Advisors and investors alike are more concerned about the likelihood of market volatility in the coming year, with optimism from both groups declining at the start of 2019 compared with the previous year, according to a new report from Nationwide Advisory Solutions.

Additionally, more than half of investors and investment advisors worry there will be an economic recession in the United States within the next 12 months, according to the fifth-annual Advisor Authority survey, entitled “Safe Havens in a Modern World.” The survey was conducted between Feb. 15 and March 4, reaching 1,021 financial advisors (including 507 registered investment advisors and 514 broker/dealers) and 824 investors. Craig Hawley, the head of Nationwide Advisory Solutions, wrote in the report’s introduction that fears of volatility had returned to the industry a decade after the 2008 financial crisis.

“Looking back, 2018 was a year of opportunities and challenges. The second longest running bull market hit all-time highs, then started shifting course with historic levels of volatility and a dramatic correction,” he wrote. “Now markets remain turbulent, as lawmakers continue to dominate the headlines, while gridlock in Washington and global instability continue to impact portfolios.”

In 2019, 66% of investors and 56% of RIAs and fee-based advisors thought volatility in the market would rise within the next year, and 58% of investors and 54% of advisors said they were worried about a possible recession. Investor optimism dropped from 62% to 55% between 2018 and 2019, and advisor optimism fell 11 percentage points, from 66% in 2018 to 55% in 2019 (by contrast, in 2018 investor and advisor optimism rose more than 10 points from the previous year). Nationwide speculated the decline in optimism was due to national and global uncertainty, including the unknown future regarding interest rates, the aftereffects of the tax reform bill, intensifying partisan battles, and a brewing trade war between China and the U.S.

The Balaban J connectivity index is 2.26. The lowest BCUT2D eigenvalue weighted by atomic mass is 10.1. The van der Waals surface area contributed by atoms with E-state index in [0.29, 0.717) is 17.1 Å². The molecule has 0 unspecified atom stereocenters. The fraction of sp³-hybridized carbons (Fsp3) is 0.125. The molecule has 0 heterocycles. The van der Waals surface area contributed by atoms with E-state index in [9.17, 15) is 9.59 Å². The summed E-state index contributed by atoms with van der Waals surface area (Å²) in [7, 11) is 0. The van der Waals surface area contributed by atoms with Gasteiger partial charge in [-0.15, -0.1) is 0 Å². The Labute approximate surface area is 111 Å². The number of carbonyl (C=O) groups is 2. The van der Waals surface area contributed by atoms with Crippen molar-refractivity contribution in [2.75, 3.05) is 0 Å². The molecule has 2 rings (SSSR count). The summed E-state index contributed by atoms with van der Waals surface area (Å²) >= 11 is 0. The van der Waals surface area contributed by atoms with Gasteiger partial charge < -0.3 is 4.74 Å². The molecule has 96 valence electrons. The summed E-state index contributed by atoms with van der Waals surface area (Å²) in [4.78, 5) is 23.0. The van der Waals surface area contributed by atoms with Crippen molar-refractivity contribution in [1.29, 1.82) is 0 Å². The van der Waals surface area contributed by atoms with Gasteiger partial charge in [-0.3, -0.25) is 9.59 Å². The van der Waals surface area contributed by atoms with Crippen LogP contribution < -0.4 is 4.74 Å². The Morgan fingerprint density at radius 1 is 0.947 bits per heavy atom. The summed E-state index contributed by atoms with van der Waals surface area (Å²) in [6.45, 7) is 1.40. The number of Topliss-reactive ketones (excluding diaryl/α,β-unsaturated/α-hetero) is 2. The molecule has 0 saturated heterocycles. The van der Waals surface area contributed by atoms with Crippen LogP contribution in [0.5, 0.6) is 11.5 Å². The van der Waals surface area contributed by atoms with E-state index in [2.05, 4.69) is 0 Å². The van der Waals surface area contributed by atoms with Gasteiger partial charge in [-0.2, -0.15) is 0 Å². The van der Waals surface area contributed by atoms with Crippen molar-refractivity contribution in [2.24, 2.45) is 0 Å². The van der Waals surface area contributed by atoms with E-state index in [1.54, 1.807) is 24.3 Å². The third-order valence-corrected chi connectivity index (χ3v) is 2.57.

Though previous surveys showed the optimism was higher among investors who used an advisor than those who didn’t, that gap closed to one percentage point in 2019; the optimism of investors with advisors dropped while the level of investors without an advisor remained unchanged.

“One theory is that investors with an advisor are simply more ‘in-the-know’ than those without,” the report read. “This would suggest that, while investors with advisors are less optimistic than last year, this sentiment might be coming from a place of forewarning rather than one of fear.”

Investors and advisors diverge slightly on what may cause volatility; investors viewed political gridlock as the chief driver at 45%. Global instability was the second most cited factor for investors, with U.S. economic performance close behind. One-third of advisors cited interest rates as the most powerful factor in potential volatility, with Washington gridlock and U.S. economic performance cited by 30% of advisors (in contrast, 28% of investors thought interest rates were the primary determining factor in market volatility). Additionally, the number of investors who reported that they increased for the past several years, from 51% in 2016 to 62% in 2019 (the report suggests the increase may reflect “growing uncertainty and declining optimism” on the part of investors).

But slight majorities of both advisors and investors reported they did not feel pressured to revise their investment strategies, and of those that did, majorities said they would take a more conservative and active approach to their investments. Hawley wrote that the fraying positive outlook among investors could mean opportunity for RIAs.

“The advisors poised to succeed in the face of these challenges are those who can differentiate themselves by focusing on holistic financial planning, providing unbiased guided advice and creating the competitive advantage of a unique customer experience,” he wrote.

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